Why exactly were aviator sunglasses so popular after WWII? The history of aviator sunglasses Part 6
The earlier installments in this series are at the links below:
This installment largely consists of a nagging thought I’ve had.
I remember once listening to a Chuck Berry interview. I think he was talking about the psychology behind the “Payola” scandal of the 1950s. He said the record companies had discovered that if you constantly heard a song you’d get used to it and if you got used to it you would buy it.
It made me think about a page in an old Montgomery Ward catalogue I have that was reprinted in my book.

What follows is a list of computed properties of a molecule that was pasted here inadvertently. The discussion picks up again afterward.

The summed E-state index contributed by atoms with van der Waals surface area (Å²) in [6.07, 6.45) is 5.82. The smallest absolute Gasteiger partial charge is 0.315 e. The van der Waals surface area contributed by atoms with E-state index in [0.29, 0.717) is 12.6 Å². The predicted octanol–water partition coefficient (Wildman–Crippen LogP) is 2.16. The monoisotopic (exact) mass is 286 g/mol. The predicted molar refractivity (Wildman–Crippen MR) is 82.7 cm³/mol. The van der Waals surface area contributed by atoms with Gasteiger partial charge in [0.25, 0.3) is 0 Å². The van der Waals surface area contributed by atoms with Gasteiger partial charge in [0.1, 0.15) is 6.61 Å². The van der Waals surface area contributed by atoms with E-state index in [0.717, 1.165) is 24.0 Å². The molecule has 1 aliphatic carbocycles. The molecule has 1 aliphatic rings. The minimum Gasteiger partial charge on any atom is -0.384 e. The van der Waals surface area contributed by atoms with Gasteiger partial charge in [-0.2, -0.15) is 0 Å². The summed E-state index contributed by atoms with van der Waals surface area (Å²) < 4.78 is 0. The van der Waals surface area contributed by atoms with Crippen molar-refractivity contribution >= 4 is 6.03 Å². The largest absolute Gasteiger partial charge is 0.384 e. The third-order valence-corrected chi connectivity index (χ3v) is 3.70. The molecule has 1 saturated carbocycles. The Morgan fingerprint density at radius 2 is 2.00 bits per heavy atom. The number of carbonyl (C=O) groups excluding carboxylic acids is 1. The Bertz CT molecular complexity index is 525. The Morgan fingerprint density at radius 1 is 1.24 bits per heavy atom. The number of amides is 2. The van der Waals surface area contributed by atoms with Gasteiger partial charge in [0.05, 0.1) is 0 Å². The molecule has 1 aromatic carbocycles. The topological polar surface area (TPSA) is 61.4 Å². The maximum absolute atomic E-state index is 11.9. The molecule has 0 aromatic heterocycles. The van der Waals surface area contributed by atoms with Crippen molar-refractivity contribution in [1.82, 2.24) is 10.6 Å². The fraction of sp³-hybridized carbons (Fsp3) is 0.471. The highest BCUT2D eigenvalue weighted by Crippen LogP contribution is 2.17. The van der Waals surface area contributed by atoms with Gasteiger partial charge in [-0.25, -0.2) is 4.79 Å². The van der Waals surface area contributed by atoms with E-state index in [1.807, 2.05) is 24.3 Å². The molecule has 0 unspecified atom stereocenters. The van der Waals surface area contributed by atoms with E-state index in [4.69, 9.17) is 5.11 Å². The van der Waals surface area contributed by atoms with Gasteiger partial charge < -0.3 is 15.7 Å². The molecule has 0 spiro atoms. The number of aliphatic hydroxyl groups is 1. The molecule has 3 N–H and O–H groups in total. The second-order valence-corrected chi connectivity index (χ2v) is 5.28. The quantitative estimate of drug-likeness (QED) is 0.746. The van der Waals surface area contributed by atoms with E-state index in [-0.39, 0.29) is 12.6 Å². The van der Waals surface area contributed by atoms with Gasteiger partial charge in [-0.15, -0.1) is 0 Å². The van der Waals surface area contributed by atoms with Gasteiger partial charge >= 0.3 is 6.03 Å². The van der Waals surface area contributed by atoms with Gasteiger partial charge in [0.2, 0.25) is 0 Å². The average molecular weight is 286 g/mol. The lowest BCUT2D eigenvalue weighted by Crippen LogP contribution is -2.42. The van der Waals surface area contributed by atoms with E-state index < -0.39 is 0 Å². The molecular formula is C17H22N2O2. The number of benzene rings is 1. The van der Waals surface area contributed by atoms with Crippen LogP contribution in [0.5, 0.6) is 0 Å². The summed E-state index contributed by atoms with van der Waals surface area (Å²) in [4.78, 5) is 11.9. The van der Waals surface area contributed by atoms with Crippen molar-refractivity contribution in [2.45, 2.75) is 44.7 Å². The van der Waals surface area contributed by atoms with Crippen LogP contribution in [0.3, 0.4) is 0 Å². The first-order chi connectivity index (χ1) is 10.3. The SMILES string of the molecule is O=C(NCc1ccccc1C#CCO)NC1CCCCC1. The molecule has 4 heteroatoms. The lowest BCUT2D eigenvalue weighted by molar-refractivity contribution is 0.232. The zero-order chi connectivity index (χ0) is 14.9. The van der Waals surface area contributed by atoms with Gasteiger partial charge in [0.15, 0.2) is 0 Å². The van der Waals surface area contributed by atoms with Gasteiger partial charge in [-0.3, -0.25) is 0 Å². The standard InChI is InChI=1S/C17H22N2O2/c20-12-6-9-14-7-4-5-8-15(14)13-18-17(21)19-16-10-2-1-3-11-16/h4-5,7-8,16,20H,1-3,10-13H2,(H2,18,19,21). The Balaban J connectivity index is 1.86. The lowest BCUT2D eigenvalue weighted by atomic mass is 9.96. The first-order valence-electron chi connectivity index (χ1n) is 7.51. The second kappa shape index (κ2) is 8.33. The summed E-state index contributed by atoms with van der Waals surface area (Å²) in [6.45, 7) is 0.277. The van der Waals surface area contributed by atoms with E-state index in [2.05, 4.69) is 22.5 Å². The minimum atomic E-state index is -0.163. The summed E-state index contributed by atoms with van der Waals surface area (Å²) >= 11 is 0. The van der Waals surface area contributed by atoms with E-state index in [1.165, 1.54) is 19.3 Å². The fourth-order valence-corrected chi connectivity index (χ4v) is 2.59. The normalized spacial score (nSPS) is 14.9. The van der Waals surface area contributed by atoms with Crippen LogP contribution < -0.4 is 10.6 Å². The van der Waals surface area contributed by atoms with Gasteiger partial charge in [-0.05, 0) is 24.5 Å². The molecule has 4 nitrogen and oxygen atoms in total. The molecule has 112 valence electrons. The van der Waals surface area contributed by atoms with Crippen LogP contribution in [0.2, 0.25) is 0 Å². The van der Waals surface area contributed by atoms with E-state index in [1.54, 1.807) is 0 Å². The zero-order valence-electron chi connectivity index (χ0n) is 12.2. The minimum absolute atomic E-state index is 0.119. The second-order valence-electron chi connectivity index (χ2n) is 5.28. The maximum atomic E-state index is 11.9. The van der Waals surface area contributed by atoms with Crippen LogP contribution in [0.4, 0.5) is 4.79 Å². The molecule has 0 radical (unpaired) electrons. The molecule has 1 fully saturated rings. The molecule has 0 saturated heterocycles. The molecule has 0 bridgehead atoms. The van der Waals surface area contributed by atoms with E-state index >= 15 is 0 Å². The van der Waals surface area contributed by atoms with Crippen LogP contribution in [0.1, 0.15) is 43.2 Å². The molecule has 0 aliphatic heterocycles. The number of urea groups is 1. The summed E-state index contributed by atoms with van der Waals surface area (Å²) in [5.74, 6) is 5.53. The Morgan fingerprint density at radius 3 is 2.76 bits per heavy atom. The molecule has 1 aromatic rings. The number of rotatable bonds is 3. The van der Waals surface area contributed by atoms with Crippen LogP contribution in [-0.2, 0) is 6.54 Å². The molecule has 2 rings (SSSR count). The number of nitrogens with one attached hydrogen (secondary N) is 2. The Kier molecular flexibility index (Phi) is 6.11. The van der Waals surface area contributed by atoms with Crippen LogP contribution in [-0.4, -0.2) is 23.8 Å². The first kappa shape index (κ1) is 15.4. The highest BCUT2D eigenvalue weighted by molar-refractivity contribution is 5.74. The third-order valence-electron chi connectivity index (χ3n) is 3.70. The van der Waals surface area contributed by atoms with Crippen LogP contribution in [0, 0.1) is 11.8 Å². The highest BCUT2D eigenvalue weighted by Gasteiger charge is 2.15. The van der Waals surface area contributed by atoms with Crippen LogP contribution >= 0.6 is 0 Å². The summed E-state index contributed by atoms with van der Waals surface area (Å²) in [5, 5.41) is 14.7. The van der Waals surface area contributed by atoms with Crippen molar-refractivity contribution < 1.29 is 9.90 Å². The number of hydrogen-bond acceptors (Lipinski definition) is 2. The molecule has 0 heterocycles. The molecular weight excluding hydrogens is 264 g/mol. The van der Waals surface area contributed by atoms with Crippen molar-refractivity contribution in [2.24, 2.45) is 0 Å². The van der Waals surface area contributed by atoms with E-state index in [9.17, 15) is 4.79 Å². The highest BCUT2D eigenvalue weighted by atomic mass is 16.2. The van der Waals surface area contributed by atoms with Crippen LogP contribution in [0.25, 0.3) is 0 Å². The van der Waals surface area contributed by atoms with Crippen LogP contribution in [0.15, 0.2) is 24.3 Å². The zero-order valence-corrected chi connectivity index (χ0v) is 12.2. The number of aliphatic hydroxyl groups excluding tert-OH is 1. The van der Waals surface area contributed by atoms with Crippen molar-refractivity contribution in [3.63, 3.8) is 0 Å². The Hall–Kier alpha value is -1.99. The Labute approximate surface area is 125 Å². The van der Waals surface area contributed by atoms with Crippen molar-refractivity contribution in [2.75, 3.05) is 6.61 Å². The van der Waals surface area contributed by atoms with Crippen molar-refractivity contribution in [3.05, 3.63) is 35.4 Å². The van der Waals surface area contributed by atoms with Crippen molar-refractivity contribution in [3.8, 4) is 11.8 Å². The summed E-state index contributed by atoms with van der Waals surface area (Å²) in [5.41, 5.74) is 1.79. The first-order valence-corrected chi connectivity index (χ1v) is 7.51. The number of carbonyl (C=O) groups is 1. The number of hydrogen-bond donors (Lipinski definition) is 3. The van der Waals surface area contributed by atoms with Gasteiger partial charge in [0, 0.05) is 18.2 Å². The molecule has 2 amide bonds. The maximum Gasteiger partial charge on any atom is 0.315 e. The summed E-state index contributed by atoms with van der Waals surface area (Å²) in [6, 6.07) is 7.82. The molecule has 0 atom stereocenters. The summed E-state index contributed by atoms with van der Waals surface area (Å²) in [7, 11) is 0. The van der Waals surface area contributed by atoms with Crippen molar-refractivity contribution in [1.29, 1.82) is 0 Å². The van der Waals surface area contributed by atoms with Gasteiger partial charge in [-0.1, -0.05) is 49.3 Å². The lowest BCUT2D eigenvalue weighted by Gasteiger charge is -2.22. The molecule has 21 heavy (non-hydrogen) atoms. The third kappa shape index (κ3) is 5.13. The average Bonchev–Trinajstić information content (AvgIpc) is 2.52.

It was from 1946 and almost all the sunglasses in it derived from military issue eyewear. I guess when the catalogue went to print none of the companies had significantly tooled up for civilian production yet.
I know I’ve written that the glamor of the WWII aviators was the key element in the massive popularity the style enjoyed. I still think that’s largely true. Military officers from Douglas MacArthur on down looked good in the style.
On the other hand not much else was available to the public when wartime shortages and rationing ended. For the first time in 16 years, counting the Depression, consumers could spend freely but there was little available but aviators.
I think that temporary monopoly on the market probably sealed the deal on aviator sunglasses’ perpetual popularity.